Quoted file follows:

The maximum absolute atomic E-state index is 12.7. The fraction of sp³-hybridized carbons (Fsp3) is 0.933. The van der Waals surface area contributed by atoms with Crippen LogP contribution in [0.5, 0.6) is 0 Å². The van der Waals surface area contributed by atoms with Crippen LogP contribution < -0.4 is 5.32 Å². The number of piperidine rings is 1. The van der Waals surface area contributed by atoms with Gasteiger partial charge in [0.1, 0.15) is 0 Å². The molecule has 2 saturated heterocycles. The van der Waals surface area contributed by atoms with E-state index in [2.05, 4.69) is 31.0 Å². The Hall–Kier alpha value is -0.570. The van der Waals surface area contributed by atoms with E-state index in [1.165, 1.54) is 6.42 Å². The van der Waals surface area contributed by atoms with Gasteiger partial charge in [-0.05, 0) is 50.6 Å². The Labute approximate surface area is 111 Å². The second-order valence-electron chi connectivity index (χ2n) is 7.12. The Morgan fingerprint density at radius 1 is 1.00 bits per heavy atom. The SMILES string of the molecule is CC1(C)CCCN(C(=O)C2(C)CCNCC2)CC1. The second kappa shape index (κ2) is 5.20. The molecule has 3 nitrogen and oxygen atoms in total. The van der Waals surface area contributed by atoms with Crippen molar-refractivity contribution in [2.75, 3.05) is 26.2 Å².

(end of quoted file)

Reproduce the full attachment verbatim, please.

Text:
The maximum absolute atomic E-state index is 12.7. The fraction of sp³-hybridized carbons (Fsp3) is 0.933. The van der Waals surface area contributed by atoms with Crippen LogP contribution in [0.5, 0.6) is 0 Å². The van der Waals surface area contributed by atoms with Crippen LogP contribution < -0.4 is 5.32 Å². The number of piperidine rings is 1. The van der Waals surface area contributed by atoms with Gasteiger partial charge in [0.1, 0.15) is 0 Å². The molecule has 2 saturated heterocycles. The van der Waals surface area contributed by atoms with E-state index in [2.05, 4.69) is 31.0 Å². The Hall–Kier alpha value is -0.570. The van der Waals surface area contributed by atoms with E-state index in [1.165, 1.54) is 6.42 Å². The van der Waals surface area contributed by atoms with Gasteiger partial charge in [-0.05, 0) is 50.6 Å². The Labute approximate surface area is 111 Å². The second-order valence-electron chi connectivity index (χ2n) is 7.12. The Morgan fingerprint density at radius 1 is 1.00 bits per heavy atom. The SMILES string of the molecule is CC1(C)CCCN(C(=O)C2(C)CCNCC2)CC1. The second kappa shape index (κ2) is 5.20. The molecule has 3 nitrogen and oxygen atoms in total. The van der Waals surface area contributed by atoms with Crippen molar-refractivity contribution in [2.75, 3.05) is 26.2 Å².